Andris Nelsons has conducted only one complete concert at Tanglewood, a Stravinsky-Brahms program last summer, and the impression he left was: The blood runs hot.

Though the temptation was to say, "O.K., take a breath, it'll be all right," you can't know a conductor on first date. So doubts go on the shelf and hopes rise to the top as, with the announcement last week, Nelsons is set to become the Boston Symphony Orchestra's 15th music director.

The contrast with his predecessor, James Levine, could not be greater:

Levine, then 61, came to the BSO as a veteran maestro equally committed to another prime American institution, the Metropolitan Opera. His conducting bore the touch of an old master. The Latvian Nelsons, 34, comes as a young man known primarily as a guest conductor in Europe. Critics seem to agree: Energetic. Kinetic. Fiery.

Levine, though an inspired and inspiring choice, was felled after a few years by a spectrum of physical problems. Nelsons presumably comes with a clean bill of health, or after the Levine experience he would not have been hired.

Levine retained New York as his base. Nelsons has spoken of making Boston his home and mixing in the city's life, including attendance at sports events.

The two-year wait for a new music director appears to have paid off. The public -- insofar as there is a public for classical music anymore -- may have grown impatient, but the BSO surveyed the field, tested the candidates in concert and chose with care.

It's worth recalling that the hopes and rejoicing for Nelsons are the same as they were for Levine. But it's to Seiji Ozawa that you really have to look for a benchmark. Ozawa (also a sports fan) came to the BSO in 1973 at age 38 as a young fireball.

By the end of his 29-year reign, Ozawa, sadly, had fizzled out (as, sadly, did Levine). That proves nothing about Nelsons, of course. But it does mean that the director-orchestra relationship is a complex one that depends on long-term compatibility and growth.

The BSO appears to have avoided the problem of divided loyalties in signing Nelsons to a five-year contract, beginning in 2014. His term as director of the City of Birmingham Symphony Orchestra in England has two years to run, after which, according to the announced BSO contract, he will be free elsewhere to be a principal conductor, which involves few administrative duties, but not a music director.

Nelsons has performed regularly, if not frequently, with the BSO over the past two years, sometimes as a stand-in for Levine, sometimes in his own right. From all reports, the players like him.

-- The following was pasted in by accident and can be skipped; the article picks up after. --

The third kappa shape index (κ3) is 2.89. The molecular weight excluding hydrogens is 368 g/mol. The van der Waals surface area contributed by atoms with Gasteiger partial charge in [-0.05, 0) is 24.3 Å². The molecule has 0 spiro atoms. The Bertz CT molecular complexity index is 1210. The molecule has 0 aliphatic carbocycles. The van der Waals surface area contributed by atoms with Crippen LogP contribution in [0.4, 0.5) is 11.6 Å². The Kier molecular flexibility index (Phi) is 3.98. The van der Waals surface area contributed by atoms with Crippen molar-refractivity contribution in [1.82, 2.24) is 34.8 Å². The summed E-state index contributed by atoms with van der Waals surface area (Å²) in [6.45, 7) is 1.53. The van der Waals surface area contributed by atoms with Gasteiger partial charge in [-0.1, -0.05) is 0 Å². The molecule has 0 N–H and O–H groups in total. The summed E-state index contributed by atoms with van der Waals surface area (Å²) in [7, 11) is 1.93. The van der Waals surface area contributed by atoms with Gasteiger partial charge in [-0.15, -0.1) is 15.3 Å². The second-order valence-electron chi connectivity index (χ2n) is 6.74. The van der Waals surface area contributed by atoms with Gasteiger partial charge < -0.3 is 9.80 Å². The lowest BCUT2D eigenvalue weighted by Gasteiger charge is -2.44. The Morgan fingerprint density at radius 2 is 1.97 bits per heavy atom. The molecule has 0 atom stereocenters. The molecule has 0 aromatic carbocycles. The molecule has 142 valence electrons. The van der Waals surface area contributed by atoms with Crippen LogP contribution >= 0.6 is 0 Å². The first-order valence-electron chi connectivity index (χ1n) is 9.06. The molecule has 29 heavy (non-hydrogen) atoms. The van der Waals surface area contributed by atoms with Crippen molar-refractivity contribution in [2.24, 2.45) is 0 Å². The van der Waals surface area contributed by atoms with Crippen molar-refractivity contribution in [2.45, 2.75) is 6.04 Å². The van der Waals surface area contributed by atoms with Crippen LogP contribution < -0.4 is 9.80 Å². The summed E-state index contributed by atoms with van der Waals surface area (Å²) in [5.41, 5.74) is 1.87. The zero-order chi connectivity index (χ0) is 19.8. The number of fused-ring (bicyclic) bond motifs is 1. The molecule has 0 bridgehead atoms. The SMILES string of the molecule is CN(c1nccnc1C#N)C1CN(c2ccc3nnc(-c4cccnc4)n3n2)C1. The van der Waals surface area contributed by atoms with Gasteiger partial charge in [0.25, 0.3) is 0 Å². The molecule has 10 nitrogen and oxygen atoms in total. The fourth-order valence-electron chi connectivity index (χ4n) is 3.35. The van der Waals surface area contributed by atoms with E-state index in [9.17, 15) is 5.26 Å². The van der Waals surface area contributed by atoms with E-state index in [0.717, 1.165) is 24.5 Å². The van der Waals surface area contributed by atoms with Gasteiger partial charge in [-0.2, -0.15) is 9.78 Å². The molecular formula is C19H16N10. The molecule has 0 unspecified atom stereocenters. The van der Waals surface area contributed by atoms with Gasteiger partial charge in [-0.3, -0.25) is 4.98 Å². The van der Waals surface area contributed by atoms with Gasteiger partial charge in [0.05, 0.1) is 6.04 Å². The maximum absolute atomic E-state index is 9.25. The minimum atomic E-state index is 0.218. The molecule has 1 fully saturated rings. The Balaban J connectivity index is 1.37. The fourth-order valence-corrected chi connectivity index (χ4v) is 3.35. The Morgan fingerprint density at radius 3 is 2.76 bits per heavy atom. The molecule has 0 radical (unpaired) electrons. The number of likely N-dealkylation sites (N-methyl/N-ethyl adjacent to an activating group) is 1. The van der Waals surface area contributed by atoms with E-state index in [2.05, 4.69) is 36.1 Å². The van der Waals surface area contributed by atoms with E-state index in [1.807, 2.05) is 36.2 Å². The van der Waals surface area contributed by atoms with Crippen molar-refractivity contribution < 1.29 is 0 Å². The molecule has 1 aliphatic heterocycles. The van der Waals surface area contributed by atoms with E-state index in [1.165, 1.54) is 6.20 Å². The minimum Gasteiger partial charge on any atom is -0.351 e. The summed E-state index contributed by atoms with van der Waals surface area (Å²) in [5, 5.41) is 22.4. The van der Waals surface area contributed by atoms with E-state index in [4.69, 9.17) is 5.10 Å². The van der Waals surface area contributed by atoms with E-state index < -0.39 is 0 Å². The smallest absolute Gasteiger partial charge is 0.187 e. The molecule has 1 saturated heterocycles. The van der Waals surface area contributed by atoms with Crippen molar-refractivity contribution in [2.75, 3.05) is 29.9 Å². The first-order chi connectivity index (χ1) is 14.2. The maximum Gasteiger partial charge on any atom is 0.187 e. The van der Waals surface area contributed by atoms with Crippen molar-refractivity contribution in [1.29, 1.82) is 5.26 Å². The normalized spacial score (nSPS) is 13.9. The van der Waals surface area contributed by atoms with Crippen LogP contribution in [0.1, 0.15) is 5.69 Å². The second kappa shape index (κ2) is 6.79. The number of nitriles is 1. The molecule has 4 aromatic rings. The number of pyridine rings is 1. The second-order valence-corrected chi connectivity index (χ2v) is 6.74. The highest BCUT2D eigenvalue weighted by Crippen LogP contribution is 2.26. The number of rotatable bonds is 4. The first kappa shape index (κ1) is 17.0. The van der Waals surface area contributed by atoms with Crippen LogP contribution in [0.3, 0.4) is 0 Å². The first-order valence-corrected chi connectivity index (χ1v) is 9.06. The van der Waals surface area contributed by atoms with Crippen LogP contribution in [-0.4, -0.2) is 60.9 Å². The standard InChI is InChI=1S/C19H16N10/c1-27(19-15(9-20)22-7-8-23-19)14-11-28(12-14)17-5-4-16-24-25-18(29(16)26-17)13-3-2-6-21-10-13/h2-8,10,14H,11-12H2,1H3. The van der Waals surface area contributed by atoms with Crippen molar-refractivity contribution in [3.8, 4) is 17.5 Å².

Principal hornist James Sommerville, a member of the search committee, told The Boston Globe the challenges brought on by the Levine era played a part in the 12-member committee's thinking.

"I think it's fair to say that we, as an institution, wanted someone who would bring a lot of vitality, physical vitality to the position, and someone who we could really feel was going to really take on the role of being a Bostonian," he said. "To really be here."

The big blank spot -- especially big for the Berkshires -- is Nelsons' participation at Tanglewood. He will conduct eight to 10 weeks in Boston during 2014-15 and 12 weeks -- about average for a music director these days -- in following seasons, but his Tanglewood commitment remains undecided. Meanwhile, he works during summers at the Wagner festival in Bayreuth, Germany.

In Levine's early Tanglewood years, he brought energy and excitement to both the BSO and the Tanglewood Music Center, the school for advanced studies. He enlivened BSO programming and inspired students with his rehearsals, performances, master classes and all-round presence. The school has remained a lively place since he left, but it lacks a commanding artistic figure at the top.

In retrospect, BSO programming over the last two years made it clear that Nelsons, along with Stéphane Dèneve and Daniele Gatti, was one of three candidates receiving closest scrutiny. Each was brought back for multiple performances (which, at the same time, became auditions).

Nelsons, who has conducted at the Met, doesn't come with the instantly recognizable profile that Gustavo Dudamel brought to the Los Angeles Philharmonic when it went shopping for a director a few years ago. Nelsons is probably even less known in the United States than Yannick Nezet-Séguin, whom the Philadelphia Orchestra recently picked.

Name recognition can wait, and we can probably expect a publicity blitz to spread the BSO buzz beyond musical circles. Meanwhile, senior guest conductors such as Rafael Frühbeck de Burgos and Christoph von Dohnányi will provide continuity and depth.

Nelsons inherits an orchestra in fine technical shape -- paradoxically, not through a director's vision, but by having to adapt to a myriad of musical approaches from a steady round of guest conductors. This summer, his flair for drama should be on full display in the hot-blooded Verdi Requiem, his only appearance.

The world changes. The BSO changes with it.